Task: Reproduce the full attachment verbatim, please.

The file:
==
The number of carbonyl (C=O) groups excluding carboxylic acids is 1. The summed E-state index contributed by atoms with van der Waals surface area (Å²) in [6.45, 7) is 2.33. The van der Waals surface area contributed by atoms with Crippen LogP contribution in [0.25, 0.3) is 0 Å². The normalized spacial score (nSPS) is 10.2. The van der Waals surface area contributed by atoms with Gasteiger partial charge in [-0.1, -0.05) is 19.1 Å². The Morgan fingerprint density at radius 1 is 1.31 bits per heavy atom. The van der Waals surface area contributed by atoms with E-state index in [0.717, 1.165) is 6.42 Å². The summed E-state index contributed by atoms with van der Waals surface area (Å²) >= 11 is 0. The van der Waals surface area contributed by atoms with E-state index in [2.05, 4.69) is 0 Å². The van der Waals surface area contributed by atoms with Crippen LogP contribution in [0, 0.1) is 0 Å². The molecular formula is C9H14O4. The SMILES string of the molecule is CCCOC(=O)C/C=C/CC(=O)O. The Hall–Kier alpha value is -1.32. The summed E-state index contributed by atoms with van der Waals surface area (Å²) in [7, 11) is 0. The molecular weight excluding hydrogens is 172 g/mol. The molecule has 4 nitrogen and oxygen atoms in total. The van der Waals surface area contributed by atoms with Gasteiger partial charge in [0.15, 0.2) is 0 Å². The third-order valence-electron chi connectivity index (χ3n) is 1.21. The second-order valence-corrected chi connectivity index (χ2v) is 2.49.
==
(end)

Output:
The number of carbonyl (C=O) groups excluding carboxylic acids is 1. The summed E-state index contributed by atoms with van der Waals surface area (Å²) in [6.45, 7) is 2.33. The van der Waals surface area contributed by atoms with Crippen LogP contribution in [0.25, 0.3) is 0 Å². The normalized spacial score (nSPS) is 10.2. The van der Waals surface area contributed by atoms with Gasteiger partial charge in [-0.1, -0.05) is 19.1 Å². The Morgan fingerprint density at radius 1 is 1.31 bits per heavy atom. The van der Waals surface area contributed by atoms with E-state index in [0.717, 1.165) is 6.42 Å². The summed E-state index contributed by atoms with van der Waals surface area (Å²) >= 11 is 0. The van der Waals surface area contributed by atoms with E-state index in [2.05, 4.69) is 0 Å². The van der Waals surface area contributed by atoms with Crippen LogP contribution in [0, 0.1) is 0 Å². The molecular formula is C9H14O4. The SMILES string of the molecule is CCCOC(=O)C/C=C/CC(=O)O. The Hall–Kier alpha value is -1.32. The summed E-state index contributed by atoms with van der Waals surface area (Å²) in [7, 11) is 0. The molecular weight excluding hydrogens is 172 g/mol. The molecule has 4 nitrogen and oxygen atoms in total. The van der Waals surface area contributed by atoms with Gasteiger partial charge in [0.15, 0.2) is 0 Å². The third-order valence-electron chi connectivity index (χ3n) is 1.21. The second-order valence-corrected chi connectivity index (χ2v) is 2.49.